by Lauren E. Nichols Read Part 1 here Just months later, in the spring of…
Sound design and music selection is always an integral part of our productions, and “1984” was no exception. It did present some unique challenges. Several characters in the play only appeared as either a sound or a video cue–what should the quality of that sound be? What kind of music would exemplify this world? What other sounds would enhance it?
Scott Kump, our sound designer for the show, worked closely with videographer Brent Kuster, to achieve just the right quality for all the sounds. You’ll hear a difference between the announcer’s voice on-camera, versus his disembodied voice in the Ministry of Love. This is different again from the flatter sound in the arrest sequence (where we are presuming the equipment being used is cheaper). Goldstein’s voice is given a deliberately vintage, distorted quality.
Scott also composed the minimalist music for the scene changes. I wish there was an ideal time to play the entire composition, as I found it to be very effective. Scott also wrote a haunting minor-key version of the children’s song “Oranges and Lemons”–this little song is an important part of the storyline. We also recorded a piano version of it, and recorded some children’s voices singing it. (Rachael Kuster, daughter of our actress playing Julia, is one of the voices.)
The Prole song, “It was only a hopeless fancy…” , proved to be another challenge. The script calls for the Landlady to sing it, and the lyrics are also referenced in the book, but our research revealed that the words were Orwell’s and the melody did not exist. Orwell’s book talks about Party machinery which mechanically writes shallow popular music for the Proles, and we assume that this is supposed to be one of them. I wrote a very simple melody for the lyrics to be sung acapella by Lynda Busbee, who plays the landlady. Scott also arranged the Prole song as a romantic instrumental for the end of Act One.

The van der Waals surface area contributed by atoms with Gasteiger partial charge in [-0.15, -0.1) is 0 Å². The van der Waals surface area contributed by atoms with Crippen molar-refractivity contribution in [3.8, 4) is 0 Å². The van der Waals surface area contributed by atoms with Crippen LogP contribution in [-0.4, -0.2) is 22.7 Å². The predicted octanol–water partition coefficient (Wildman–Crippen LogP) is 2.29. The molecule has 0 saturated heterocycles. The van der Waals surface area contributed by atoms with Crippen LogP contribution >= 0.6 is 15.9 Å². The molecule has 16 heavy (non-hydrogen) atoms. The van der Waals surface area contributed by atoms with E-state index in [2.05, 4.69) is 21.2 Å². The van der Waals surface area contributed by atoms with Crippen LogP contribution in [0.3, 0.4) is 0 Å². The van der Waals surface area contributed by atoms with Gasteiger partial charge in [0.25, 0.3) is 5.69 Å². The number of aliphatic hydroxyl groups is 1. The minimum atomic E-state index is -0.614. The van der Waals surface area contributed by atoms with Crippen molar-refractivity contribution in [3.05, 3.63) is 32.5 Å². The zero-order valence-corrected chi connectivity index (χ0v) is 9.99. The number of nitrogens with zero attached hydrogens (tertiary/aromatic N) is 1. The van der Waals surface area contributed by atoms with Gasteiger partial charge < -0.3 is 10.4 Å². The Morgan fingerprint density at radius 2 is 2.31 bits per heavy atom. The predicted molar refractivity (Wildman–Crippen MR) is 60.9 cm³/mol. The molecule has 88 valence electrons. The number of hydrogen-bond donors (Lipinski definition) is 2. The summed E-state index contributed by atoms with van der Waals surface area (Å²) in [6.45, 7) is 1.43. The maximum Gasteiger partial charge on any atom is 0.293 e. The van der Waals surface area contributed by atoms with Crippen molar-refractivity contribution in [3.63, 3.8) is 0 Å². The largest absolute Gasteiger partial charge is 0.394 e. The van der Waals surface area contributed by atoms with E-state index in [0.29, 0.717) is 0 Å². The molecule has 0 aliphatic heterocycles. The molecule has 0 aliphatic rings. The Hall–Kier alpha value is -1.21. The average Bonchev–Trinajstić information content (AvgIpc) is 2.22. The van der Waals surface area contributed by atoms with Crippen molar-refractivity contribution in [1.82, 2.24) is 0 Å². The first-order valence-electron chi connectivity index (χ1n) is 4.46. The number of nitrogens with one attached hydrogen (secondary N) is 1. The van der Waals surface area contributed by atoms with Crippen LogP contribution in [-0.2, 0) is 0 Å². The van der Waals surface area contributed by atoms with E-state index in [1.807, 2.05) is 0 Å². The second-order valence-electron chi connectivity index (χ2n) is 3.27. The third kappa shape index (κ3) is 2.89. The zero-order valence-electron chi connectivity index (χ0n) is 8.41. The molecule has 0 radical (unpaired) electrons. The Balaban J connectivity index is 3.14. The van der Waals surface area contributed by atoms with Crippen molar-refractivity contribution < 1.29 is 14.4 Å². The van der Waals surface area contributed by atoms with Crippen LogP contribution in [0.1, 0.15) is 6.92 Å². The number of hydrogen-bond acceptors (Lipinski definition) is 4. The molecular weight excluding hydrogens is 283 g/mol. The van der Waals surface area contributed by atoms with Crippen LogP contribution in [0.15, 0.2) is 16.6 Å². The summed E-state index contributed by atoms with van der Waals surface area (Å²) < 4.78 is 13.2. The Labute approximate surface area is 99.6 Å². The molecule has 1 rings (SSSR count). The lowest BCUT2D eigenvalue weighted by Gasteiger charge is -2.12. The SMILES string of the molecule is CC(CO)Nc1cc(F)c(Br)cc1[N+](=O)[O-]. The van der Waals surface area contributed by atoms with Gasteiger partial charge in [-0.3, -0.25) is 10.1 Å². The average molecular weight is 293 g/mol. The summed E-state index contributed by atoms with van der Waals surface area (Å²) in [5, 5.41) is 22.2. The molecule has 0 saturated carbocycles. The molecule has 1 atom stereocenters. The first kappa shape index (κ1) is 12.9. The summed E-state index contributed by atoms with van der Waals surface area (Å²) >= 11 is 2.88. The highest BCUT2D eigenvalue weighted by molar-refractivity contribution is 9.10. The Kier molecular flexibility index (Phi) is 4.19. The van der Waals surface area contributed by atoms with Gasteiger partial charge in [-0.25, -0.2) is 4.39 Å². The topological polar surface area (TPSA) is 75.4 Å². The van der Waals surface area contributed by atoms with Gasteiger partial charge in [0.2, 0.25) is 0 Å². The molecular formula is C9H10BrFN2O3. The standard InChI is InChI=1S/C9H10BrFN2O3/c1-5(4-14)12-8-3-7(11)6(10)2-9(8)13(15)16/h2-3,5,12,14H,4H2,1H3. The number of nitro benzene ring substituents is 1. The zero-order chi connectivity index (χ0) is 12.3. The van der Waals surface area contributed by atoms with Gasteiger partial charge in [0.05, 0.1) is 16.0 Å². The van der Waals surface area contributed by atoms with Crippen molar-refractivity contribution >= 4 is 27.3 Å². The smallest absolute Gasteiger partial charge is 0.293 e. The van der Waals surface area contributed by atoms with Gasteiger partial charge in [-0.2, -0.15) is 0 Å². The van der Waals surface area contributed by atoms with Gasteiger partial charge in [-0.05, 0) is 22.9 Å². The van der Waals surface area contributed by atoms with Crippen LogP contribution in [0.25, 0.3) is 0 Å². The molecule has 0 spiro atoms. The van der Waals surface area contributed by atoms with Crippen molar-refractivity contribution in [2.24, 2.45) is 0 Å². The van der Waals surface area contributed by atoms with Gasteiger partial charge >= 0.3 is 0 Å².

The script calls for a harsh trumpet fanfare to announce the beginning and ending of all Party messages. Ours employs “tri-tones” in its harmonics…so if it sets your teeth on edge, it is supposed to! We opted, however, to limit its use to the beginning of important messages.
Finally, we added an ominous helicopter sound effect during the arrest sequence. In an earlier scene, the Newscaster mentions that the Thought Police have a helicopter which can “be there immediately.” We hadn’t thought about the play-on-words involved with the children’s rhyme “Here comes a chopper…” until then! But it made sense to include the sound of the helicopter as we heard that line quoted on the telescreen. I’d love to know if anyone in the audience got the pun!